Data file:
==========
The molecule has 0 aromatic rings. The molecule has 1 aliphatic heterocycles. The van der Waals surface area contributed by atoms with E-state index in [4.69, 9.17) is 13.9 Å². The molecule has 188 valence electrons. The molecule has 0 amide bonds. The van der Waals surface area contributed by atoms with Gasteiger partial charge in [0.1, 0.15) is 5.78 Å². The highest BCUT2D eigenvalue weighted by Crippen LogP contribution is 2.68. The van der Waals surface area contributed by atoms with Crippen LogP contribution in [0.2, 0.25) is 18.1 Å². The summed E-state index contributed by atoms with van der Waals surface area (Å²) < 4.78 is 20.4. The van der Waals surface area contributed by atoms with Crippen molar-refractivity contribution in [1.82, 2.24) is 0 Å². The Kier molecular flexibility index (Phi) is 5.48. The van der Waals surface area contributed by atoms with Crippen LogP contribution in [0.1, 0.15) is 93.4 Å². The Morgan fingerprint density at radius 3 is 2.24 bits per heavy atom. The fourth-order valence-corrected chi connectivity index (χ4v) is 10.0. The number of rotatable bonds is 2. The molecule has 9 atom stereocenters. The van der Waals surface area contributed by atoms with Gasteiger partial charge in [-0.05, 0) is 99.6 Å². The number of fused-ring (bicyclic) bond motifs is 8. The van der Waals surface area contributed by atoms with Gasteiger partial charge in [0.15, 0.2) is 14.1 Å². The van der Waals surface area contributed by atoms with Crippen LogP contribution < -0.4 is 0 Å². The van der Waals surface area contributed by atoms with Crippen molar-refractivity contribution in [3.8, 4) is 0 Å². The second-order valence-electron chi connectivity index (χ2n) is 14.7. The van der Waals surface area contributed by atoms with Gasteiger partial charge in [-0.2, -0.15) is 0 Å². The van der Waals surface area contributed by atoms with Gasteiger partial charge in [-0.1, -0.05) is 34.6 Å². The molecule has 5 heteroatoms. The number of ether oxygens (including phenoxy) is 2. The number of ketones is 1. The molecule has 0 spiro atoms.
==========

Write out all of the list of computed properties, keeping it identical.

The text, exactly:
The molecule has 0 aromatic rings. The molecule has 1 aliphatic heterocycles. The van der Waals surface area contributed by atoms with E-state index in [4.69, 9.17) is 13.9 Å². The molecule has 188 valence electrons. The molecule has 0 amide bonds. The van der Waals surface area contributed by atoms with Gasteiger partial charge in [0.1, 0.15) is 5.78 Å². The highest BCUT2D eigenvalue weighted by Crippen LogP contribution is 2.68. The van der Waals surface area contributed by atoms with Crippen LogP contribution in [0.2, 0.25) is 18.1 Å². The summed E-state index contributed by atoms with van der Waals surface area (Å²) < 4.78 is 20.4. The van der Waals surface area contributed by atoms with Crippen molar-refractivity contribution in [1.82, 2.24) is 0 Å². The Kier molecular flexibility index (Phi) is 5.48. The van der Waals surface area contributed by atoms with Crippen LogP contribution in [0.1, 0.15) is 93.4 Å². The Morgan fingerprint density at radius 3 is 2.24 bits per heavy atom. The fourth-order valence-corrected chi connectivity index (χ4v) is 10.0. The number of rotatable bonds is 2. The molecule has 9 atom stereocenters. The van der Waals surface area contributed by atoms with Gasteiger partial charge in [-0.05, 0) is 99.6 Å². The number of fused-ring (bicyclic) bond motifs is 8. The van der Waals surface area contributed by atoms with Gasteiger partial charge in [0.15, 0.2) is 14.1 Å². The van der Waals surface area contributed by atoms with Crippen LogP contribution < -0.4 is 0 Å². The van der Waals surface area contributed by atoms with Crippen molar-refractivity contribution in [3.8, 4) is 0 Å². The second-order valence-electron chi connectivity index (χ2n) is 14.7. The van der Waals surface area contributed by atoms with Gasteiger partial charge in [-0.2, -0.15) is 0 Å². The van der Waals surface area contributed by atoms with Gasteiger partial charge in [-0.1, -0.05) is 34.6 Å². The molecule has 5 heteroatoms. The number of ether oxygens (including phenoxy) is 2. The number of ketones is 1. The molecule has 0 spiro atoms.